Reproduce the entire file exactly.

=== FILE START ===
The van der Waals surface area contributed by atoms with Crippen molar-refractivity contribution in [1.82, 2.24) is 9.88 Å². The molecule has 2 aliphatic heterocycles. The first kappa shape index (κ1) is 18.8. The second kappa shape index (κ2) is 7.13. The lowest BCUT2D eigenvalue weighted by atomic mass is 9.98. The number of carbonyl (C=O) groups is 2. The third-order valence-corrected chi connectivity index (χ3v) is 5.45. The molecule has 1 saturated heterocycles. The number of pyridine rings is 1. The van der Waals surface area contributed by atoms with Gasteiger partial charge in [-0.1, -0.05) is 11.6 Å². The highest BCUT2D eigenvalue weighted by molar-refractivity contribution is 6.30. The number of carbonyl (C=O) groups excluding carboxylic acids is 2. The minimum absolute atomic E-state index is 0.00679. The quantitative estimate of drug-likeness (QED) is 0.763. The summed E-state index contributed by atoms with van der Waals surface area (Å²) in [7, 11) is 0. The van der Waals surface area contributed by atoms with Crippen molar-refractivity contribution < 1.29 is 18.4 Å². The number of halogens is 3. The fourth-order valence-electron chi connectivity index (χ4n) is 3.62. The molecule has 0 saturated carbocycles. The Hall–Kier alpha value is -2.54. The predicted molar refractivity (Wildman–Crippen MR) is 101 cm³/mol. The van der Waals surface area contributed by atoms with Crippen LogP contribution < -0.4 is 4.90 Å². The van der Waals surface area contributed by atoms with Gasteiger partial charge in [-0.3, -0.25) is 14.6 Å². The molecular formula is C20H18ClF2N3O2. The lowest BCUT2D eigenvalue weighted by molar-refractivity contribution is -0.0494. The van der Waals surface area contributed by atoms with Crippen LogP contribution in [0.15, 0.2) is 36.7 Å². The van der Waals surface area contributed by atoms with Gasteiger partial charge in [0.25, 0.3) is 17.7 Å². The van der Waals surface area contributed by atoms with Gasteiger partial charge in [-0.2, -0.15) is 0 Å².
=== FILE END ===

The van der Waals surface area contributed by atoms with Crippen molar-refractivity contribution in [1.82, 2.24) is 9.88 Å². The molecule has 2 aliphatic heterocycles. The first kappa shape index (κ1) is 18.8. The second kappa shape index (κ2) is 7.13. The lowest BCUT2D eigenvalue weighted by atomic mass is 9.98. The number of carbonyl (C=O) groups is 2. The third-order valence-corrected chi connectivity index (χ3v) is 5.45. The molecule has 1 saturated heterocycles. The number of pyridine rings is 1. The van der Waals surface area contributed by atoms with Gasteiger partial charge in [-0.1, -0.05) is 11.6 Å². The highest BCUT2D eigenvalue weighted by molar-refractivity contribution is 6.30. The number of carbonyl (C=O) groups excluding carboxylic acids is 2. The minimum absolute atomic E-state index is 0.00679. The quantitative estimate of drug-likeness (QED) is 0.763. The summed E-state index contributed by atoms with van der Waals surface area (Å²) in [7, 11) is 0. The van der Waals surface area contributed by atoms with Crippen molar-refractivity contribution < 1.29 is 18.4 Å². The number of halogens is 3. The fourth-order valence-electron chi connectivity index (χ4n) is 3.62. The molecule has 0 saturated carbocycles. The Hall–Kier alpha value is -2.54. The predicted molar refractivity (Wildman–Crippen MR) is 101 cm³/mol. The van der Waals surface area contributed by atoms with Crippen LogP contribution < -0.4 is 4.90 Å². The van der Waals surface area contributed by atoms with Gasteiger partial charge in [-0.3, -0.25) is 14.6 Å². The molecular formula is C20H18ClF2N3O2. The lowest BCUT2D eigenvalue weighted by molar-refractivity contribution is -0.0494. The van der Waals surface area contributed by atoms with Crippen LogP contribution in [0.15, 0.2) is 36.7 Å². The van der Waals surface area contributed by atoms with Gasteiger partial charge in [0.25, 0.3) is 17.7 Å². The van der Waals surface area contributed by atoms with Gasteiger partial charge in [-0.2, -0.15) is 0 Å².